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Center Observes Record-Breaking Georgia Audit

  • On Nov. 3, 2020, at a polling site in Manhattan, New Yorkers cast their votes in the U.S. election. (Photo: Ron Adar/Shutterstock.com)

In November, the state of Georgia undertook the largest hand tally of election ballots ever performed in the United States. And The Carter Center had a front-row seat.

Earlier in the fall, the Georgia Secretary of State’s office and The Carter Center agreed that the Center would observe the state’s planned risk-limiting audit of the presidential race — the first time The Carter Center has ever formally observed any part of a U.S. election.

Risk-limiting audits are new to Georgia and are considered the best way to determine whether the presumed winner did, in fact, win. Auditors use statistical formulas to randomly sample a certain percentage of ballots in every precinct. The closer the race, the larger the ballot sample.

Because Georgia’s presidential race turned out to be so close, the ballot sample would have to have been very large, about 1.5 million ballots. Secretary of State Brad Raffensperger decided that given the time involved in pulling together a sample of that size, it would be faster to count every ballot—nearly 5 million in all.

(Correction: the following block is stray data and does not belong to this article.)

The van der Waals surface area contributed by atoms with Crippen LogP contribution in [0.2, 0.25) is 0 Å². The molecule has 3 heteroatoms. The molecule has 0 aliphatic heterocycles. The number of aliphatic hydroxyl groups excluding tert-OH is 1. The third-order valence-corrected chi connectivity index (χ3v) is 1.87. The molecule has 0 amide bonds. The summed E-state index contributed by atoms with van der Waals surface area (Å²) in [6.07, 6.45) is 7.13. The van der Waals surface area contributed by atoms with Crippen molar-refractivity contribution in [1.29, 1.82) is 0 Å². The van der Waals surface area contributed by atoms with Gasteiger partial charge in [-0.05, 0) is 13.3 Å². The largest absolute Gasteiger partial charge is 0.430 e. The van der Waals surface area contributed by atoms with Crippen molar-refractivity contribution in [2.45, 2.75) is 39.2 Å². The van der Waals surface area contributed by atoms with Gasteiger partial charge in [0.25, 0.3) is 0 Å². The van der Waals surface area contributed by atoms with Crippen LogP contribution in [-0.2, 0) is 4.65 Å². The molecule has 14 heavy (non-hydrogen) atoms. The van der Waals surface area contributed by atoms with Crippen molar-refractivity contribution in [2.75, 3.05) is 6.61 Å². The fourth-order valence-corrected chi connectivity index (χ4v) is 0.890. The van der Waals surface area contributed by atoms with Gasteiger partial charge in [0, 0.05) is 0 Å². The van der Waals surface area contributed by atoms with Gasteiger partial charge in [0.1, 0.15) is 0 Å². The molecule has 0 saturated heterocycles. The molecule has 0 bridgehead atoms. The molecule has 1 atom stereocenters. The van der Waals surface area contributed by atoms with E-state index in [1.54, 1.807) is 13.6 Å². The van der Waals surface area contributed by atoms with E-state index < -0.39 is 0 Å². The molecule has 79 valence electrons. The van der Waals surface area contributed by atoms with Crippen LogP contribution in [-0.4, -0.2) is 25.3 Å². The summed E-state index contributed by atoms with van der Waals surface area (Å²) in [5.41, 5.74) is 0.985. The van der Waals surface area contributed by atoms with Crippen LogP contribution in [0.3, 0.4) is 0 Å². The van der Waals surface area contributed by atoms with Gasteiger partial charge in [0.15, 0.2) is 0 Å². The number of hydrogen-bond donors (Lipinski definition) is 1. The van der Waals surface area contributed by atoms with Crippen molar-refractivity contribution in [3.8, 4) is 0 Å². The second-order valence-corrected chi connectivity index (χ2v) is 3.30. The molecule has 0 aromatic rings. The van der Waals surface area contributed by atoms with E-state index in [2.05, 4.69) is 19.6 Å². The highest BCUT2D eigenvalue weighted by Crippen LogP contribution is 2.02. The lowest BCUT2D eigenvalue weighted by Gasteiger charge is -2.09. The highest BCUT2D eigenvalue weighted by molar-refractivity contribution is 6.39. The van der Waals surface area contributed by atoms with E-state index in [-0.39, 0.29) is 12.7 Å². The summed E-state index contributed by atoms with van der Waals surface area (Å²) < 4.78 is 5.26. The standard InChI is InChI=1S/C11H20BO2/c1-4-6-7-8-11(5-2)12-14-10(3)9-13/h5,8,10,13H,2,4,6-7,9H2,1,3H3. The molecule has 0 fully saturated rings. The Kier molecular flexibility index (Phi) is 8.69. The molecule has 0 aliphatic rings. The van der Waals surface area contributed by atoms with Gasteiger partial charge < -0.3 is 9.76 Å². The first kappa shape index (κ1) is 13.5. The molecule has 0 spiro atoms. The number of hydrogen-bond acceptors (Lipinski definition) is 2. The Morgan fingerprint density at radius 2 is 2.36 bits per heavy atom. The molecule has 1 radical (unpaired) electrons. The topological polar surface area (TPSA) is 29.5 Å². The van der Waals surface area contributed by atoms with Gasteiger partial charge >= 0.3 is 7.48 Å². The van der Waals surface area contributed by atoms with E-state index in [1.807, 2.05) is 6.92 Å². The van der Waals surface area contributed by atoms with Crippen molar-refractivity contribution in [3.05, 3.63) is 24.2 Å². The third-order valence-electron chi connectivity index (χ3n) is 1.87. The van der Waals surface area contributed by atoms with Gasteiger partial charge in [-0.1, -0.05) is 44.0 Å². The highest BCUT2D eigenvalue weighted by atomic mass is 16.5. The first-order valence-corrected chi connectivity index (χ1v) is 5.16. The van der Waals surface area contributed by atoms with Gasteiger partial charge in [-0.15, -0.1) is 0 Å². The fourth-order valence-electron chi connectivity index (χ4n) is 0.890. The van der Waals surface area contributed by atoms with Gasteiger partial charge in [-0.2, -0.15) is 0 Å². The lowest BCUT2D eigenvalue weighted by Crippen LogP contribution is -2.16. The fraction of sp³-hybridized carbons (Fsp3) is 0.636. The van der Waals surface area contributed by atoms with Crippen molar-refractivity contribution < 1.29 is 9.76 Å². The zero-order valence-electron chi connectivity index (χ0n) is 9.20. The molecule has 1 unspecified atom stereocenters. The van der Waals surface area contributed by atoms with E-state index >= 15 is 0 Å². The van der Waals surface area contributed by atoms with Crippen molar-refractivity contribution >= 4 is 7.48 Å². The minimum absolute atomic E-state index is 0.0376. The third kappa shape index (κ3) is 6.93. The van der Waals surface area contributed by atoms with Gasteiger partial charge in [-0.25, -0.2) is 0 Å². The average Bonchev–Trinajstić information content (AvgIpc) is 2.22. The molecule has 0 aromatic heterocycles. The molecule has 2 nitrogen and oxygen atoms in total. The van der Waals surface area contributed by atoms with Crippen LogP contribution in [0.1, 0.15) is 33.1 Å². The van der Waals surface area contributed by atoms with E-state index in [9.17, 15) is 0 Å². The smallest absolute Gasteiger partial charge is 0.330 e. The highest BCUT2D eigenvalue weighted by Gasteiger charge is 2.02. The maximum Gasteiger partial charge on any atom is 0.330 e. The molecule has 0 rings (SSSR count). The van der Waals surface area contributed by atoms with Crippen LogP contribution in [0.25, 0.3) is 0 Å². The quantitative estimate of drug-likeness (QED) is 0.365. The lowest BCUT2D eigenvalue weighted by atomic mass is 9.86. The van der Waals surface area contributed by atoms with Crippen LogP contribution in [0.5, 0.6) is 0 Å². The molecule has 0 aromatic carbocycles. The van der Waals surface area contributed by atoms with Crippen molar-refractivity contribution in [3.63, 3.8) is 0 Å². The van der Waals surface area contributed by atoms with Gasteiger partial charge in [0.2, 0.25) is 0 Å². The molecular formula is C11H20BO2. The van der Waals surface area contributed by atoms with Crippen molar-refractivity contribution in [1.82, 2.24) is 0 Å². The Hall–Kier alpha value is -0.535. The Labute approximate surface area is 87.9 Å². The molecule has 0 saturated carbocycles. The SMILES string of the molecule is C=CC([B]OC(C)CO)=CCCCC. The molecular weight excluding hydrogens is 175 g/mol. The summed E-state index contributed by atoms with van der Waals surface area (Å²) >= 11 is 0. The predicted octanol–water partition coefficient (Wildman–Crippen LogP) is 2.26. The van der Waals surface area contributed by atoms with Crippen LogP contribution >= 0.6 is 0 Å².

Suddenly, The Carter Center had a much bigger project on its hands than it had imagined.

The Democracy Program, with an assist from the Center’s events department, sprang into action, training 52 staffers and volunteers and deploying them to 24 counties, which together accounted for more than 60% of the votes cast in Georgia.

Monitors reported that the audit generally was conducted according to procedures and without significant problems. Despite the short lead time for planning or training staff, and the added difficulty of conducting a recount in the middle of a pandemic, county election officials provided meaningful access for observers and pulled off a successful audit by the state-mandated deadline.

The audit found a few thousand ballots that had gone uncounted because of human error but turned up no evidence of major problems, ultimately confirming that Joe Biden had won Georgia.

The process, according to the Carter Center’s final report, should serve as the basis for increased confidence in Georgia’s electoral system.

Related Resources

2020 Election: Center Tackles Transparency, Political Violence >

Learn more about the Carter Center's Democracy Program >

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